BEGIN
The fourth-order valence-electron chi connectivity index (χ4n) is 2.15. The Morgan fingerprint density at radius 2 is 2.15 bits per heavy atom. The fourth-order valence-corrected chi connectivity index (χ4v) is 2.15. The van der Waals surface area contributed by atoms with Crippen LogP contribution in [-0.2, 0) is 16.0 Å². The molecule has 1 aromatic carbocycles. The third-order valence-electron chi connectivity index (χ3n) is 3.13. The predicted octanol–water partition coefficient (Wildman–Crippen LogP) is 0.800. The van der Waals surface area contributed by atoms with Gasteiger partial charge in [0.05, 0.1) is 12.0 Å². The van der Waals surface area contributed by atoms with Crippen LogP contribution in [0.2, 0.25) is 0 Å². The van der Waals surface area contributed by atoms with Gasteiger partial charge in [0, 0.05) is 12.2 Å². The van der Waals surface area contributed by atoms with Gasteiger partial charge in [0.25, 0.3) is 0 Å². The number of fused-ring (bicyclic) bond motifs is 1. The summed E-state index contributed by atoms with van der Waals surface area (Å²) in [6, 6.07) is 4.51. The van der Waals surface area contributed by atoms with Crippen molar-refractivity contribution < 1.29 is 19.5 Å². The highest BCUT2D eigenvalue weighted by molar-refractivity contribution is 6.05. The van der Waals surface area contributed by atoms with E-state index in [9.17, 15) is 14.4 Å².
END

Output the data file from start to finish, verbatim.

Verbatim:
The fourth-order valence-electron chi connectivity index (χ4n) is 2.15. The Morgan fingerprint density at radius 2 is 2.15 bits per heavy atom. The fourth-order valence-corrected chi connectivity index (χ4v) is 2.15. The van der Waals surface area contributed by atoms with Crippen LogP contribution in [-0.2, 0) is 16.0 Å². The molecule has 1 aromatic carbocycles. The third-order valence-electron chi connectivity index (χ3n) is 3.13. The predicted octanol–water partition coefficient (Wildman–Crippen LogP) is 0.800. The van der Waals surface area contributed by atoms with Gasteiger partial charge in [0.05, 0.1) is 12.0 Å². The van der Waals surface area contributed by atoms with Crippen LogP contribution in [0.2, 0.25) is 0 Å². The van der Waals surface area contributed by atoms with Gasteiger partial charge in [0, 0.05) is 12.2 Å². The van der Waals surface area contributed by atoms with Gasteiger partial charge in [0.25, 0.3) is 0 Å². The number of fused-ring (bicyclic) bond motifs is 1. The summed E-state index contributed by atoms with van der Waals surface area (Å²) in [6, 6.07) is 4.51. The van der Waals surface area contributed by atoms with Crippen molar-refractivity contribution < 1.29 is 19.5 Å². The highest BCUT2D eigenvalue weighted by molar-refractivity contribution is 6.05. The van der Waals surface area contributed by atoms with E-state index in [9.17, 15) is 14.4 Å².